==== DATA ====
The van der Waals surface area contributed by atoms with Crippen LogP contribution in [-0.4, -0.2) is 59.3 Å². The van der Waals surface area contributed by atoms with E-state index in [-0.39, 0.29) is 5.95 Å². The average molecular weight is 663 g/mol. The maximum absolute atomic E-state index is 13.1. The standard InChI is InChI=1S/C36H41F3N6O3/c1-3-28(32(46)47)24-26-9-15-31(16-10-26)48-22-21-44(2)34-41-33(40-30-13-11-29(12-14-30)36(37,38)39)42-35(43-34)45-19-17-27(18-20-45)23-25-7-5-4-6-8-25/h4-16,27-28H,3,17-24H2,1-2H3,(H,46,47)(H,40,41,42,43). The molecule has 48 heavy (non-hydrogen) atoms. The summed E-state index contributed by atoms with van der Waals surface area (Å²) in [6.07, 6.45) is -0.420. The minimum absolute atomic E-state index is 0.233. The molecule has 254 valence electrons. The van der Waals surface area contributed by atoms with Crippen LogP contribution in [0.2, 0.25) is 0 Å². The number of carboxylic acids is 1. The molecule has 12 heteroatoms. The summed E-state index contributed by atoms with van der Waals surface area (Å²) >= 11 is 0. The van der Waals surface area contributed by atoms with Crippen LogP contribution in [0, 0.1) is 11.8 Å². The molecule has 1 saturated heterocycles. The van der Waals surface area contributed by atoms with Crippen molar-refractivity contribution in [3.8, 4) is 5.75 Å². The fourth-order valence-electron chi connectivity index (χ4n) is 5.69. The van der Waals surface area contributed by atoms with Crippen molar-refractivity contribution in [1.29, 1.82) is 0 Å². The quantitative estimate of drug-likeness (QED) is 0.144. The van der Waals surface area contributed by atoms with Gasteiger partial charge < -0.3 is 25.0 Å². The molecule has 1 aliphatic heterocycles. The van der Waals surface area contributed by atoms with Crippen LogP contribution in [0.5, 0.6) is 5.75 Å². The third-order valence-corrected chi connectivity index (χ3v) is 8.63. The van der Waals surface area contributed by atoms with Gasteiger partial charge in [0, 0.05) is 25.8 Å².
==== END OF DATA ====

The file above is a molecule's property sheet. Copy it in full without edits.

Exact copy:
The van der Waals surface area contributed by atoms with Crippen LogP contribution in [-0.4, -0.2) is 59.3 Å². The van der Waals surface area contributed by atoms with E-state index in [-0.39, 0.29) is 5.95 Å². The average molecular weight is 663 g/mol. The maximum absolute atomic E-state index is 13.1. The standard InChI is InChI=1S/C36H41F3N6O3/c1-3-28(32(46)47)24-26-9-15-31(16-10-26)48-22-21-44(2)34-41-33(40-30-13-11-29(12-14-30)36(37,38)39)42-35(43-34)45-19-17-27(18-20-45)23-25-7-5-4-6-8-25/h4-16,27-28H,3,17-24H2,1-2H3,(H,46,47)(H,40,41,42,43). The molecule has 48 heavy (non-hydrogen) atoms. The summed E-state index contributed by atoms with van der Waals surface area (Å²) in [6.07, 6.45) is -0.420. The minimum absolute atomic E-state index is 0.233. The molecule has 254 valence electrons. The van der Waals surface area contributed by atoms with Crippen LogP contribution in [0.2, 0.25) is 0 Å². The number of carboxylic acids is 1. The molecule has 12 heteroatoms. The summed E-state index contributed by atoms with van der Waals surface area (Å²) >= 11 is 0. The van der Waals surface area contributed by atoms with Crippen LogP contribution in [0, 0.1) is 11.8 Å². The molecule has 1 saturated heterocycles. The van der Waals surface area contributed by atoms with Crippen molar-refractivity contribution in [3.8, 4) is 5.75 Å². The fourth-order valence-electron chi connectivity index (χ4n) is 5.69. The van der Waals surface area contributed by atoms with Crippen molar-refractivity contribution in [1.29, 1.82) is 0 Å². The quantitative estimate of drug-likeness (QED) is 0.144. The van der Waals surface area contributed by atoms with Gasteiger partial charge < -0.3 is 25.0 Å². The molecule has 1 aliphatic heterocycles. The van der Waals surface area contributed by atoms with Crippen LogP contribution in [0.5, 0.6) is 5.75 Å². The third-order valence-corrected chi connectivity index (χ3v) is 8.63. The van der Waals surface area contributed by atoms with Gasteiger partial charge in [0, 0.05) is 25.8 Å².